The first satellite observations were carried out by Larkina et al. (1983). Most of them were case studies when the INTERKOSMOS-19 satellite would fly over an earthquake’s epicentre. These studies highlighted an increase in intensity for very low frequency (VLF) waves, from a few dozen minutes to a few hours prior to the event. They also showed that these intensified waves appeared on a wider area (longitude-wise) which can be attributed to ionospheric plasma’s longitudinal drift.
French scientists also conducted surveys on data gathered by GEOS satellites. A statistical analysis of GEOS-2 data was conducted for magnitude 5 earthquakes, based on a test comparing average intensity before and after a seismic event. A similar test was conducted on randomly selected data recorded when seismic activity was non-existent to compare both sets of results. This comparison led to the following conclusions:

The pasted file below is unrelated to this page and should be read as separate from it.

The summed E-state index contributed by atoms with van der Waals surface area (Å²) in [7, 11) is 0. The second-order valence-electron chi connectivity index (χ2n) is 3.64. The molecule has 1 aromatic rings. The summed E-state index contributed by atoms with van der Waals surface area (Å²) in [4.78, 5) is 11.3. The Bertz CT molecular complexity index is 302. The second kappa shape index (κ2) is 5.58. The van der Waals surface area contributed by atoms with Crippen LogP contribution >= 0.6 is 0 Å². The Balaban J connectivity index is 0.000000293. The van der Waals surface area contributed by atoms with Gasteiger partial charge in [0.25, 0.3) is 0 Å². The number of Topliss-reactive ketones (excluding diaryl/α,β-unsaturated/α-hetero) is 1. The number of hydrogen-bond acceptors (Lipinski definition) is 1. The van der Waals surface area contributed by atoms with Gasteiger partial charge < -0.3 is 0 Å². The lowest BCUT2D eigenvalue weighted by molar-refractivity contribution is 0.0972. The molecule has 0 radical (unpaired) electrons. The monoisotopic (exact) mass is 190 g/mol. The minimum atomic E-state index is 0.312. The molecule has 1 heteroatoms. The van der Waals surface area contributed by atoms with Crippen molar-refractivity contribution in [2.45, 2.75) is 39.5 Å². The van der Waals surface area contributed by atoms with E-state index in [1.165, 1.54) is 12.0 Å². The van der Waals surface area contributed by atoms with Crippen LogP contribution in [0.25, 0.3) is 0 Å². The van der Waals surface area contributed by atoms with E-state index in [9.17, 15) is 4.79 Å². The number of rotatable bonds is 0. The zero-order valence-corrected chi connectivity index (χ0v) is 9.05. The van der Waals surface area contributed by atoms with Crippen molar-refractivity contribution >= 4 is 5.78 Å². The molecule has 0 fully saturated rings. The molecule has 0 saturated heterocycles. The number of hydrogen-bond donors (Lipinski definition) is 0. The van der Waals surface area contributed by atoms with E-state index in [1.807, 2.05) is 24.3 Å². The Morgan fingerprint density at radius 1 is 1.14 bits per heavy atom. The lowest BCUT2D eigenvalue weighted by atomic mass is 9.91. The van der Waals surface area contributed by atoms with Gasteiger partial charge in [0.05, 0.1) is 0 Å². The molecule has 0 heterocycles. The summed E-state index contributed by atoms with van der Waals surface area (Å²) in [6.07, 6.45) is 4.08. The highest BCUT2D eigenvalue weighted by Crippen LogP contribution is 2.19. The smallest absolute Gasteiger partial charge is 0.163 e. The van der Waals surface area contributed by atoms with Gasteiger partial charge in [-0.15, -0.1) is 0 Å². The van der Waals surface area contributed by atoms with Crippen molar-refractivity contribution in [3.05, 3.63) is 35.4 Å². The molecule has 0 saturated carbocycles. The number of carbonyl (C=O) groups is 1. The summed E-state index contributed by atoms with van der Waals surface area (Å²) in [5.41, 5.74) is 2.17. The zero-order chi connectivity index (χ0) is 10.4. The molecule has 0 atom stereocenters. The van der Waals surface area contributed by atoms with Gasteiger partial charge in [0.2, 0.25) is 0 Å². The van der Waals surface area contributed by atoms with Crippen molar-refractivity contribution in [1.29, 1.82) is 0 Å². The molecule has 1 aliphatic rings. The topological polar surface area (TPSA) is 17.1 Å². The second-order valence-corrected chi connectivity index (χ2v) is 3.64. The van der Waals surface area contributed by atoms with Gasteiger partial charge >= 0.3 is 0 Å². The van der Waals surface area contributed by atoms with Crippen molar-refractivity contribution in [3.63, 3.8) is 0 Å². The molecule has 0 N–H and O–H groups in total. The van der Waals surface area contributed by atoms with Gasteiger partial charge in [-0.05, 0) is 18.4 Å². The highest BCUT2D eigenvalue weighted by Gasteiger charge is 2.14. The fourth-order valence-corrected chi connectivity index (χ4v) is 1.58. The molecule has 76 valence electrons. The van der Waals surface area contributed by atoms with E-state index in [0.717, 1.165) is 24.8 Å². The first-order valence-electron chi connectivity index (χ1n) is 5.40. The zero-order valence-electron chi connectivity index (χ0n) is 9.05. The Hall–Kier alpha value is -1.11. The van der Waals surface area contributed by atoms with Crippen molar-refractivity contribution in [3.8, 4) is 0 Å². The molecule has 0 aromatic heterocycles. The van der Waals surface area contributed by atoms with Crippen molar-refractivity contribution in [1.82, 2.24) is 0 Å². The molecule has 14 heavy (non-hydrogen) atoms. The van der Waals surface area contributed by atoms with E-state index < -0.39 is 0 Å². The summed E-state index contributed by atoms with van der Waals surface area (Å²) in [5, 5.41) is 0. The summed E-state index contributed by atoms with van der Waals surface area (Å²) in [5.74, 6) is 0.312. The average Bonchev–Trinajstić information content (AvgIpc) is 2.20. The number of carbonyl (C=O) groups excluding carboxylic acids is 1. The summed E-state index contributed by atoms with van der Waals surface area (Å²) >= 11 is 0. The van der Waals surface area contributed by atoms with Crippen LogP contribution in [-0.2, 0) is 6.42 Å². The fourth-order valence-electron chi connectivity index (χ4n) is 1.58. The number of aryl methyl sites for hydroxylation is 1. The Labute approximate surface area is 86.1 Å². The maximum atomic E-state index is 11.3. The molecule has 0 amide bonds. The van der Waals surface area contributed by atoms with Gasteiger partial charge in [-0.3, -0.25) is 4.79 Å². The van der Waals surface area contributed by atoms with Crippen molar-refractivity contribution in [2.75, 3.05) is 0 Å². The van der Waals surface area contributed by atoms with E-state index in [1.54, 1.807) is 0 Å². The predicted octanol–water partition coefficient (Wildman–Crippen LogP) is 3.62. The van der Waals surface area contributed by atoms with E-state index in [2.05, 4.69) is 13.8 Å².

- positive tests percentages are stable (44%) when compared to the control set when the longitudinal distance between the epicentre and the satellite is over 30°;
- these percentages rise up to 54% when that distance is under 20°, and the epicentre is located on a continent rather than in an ocean.
Case studies conducted on GEOS-2 and AUREOL-3 data showed simultaneous detection of intensity increases of the electromagnetic signal on GEOS-2 antennas and disturbances on ground ionospheric sounding data from the intermittent E layer’s electronic density. These readings coincide with earthquakes whose epicentre was located close to the Dkibouti ionospheric station (11.52°N, 42.83°E) and GEOS-2’s position (00.52°N; 37.64°E). These studies also showed intensity increases in filter outputs for signals received by AUREOL-3 (from 10 Hz to 15 kHz) when the satellite flew over seismically active areas.